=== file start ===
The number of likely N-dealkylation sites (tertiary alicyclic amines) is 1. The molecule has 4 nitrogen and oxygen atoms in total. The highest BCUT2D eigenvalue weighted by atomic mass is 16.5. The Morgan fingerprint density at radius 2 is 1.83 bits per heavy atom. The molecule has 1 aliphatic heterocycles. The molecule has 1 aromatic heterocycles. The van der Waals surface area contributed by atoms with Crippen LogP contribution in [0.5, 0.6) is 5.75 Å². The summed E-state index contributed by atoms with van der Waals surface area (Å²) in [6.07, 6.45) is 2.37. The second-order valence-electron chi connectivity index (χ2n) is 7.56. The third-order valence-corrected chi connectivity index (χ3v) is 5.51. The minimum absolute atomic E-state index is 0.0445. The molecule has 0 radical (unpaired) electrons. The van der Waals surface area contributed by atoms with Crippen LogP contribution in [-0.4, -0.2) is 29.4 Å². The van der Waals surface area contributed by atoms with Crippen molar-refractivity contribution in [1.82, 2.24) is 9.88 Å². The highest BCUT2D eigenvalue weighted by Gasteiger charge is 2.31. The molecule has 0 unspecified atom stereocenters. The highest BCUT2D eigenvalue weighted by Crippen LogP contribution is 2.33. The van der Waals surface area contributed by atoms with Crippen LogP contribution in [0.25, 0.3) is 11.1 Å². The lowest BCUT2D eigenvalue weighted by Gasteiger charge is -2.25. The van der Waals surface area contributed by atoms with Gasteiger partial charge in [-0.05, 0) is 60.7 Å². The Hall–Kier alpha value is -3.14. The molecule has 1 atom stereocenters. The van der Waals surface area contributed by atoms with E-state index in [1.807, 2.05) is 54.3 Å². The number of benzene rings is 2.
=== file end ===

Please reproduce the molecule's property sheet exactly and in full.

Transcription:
The number of likely N-dealkylation sites (tertiary alicyclic amines) is 1. The molecule has 4 nitrogen and oxygen atoms in total. The highest BCUT2D eigenvalue weighted by atomic mass is 16.5. The Morgan fingerprint density at radius 2 is 1.83 bits per heavy atom. The molecule has 1 aliphatic heterocycles. The molecule has 1 aromatic heterocycles. The van der Waals surface area contributed by atoms with Crippen LogP contribution in [0.5, 0.6) is 5.75 Å². The summed E-state index contributed by atoms with van der Waals surface area (Å²) in [6.07, 6.45) is 2.37. The second-order valence-electron chi connectivity index (χ2n) is 7.56. The third-order valence-corrected chi connectivity index (χ3v) is 5.51. The minimum absolute atomic E-state index is 0.0445. The molecule has 0 radical (unpaired) electrons. The van der Waals surface area contributed by atoms with Crippen LogP contribution in [-0.4, -0.2) is 29.4 Å². The van der Waals surface area contributed by atoms with Crippen molar-refractivity contribution in [1.82, 2.24) is 9.88 Å². The highest BCUT2D eigenvalue weighted by Gasteiger charge is 2.31. The molecule has 0 unspecified atom stereocenters. The highest BCUT2D eigenvalue weighted by Crippen LogP contribution is 2.33. The van der Waals surface area contributed by atoms with Crippen LogP contribution in [0.25, 0.3) is 11.1 Å². The lowest BCUT2D eigenvalue weighted by Gasteiger charge is -2.25. The van der Waals surface area contributed by atoms with Gasteiger partial charge in [-0.05, 0) is 60.7 Å². The Hall–Kier alpha value is -3.14. The molecule has 1 atom stereocenters. The van der Waals surface area contributed by atoms with E-state index in [1.807, 2.05) is 54.3 Å². The number of benzene rings is 2.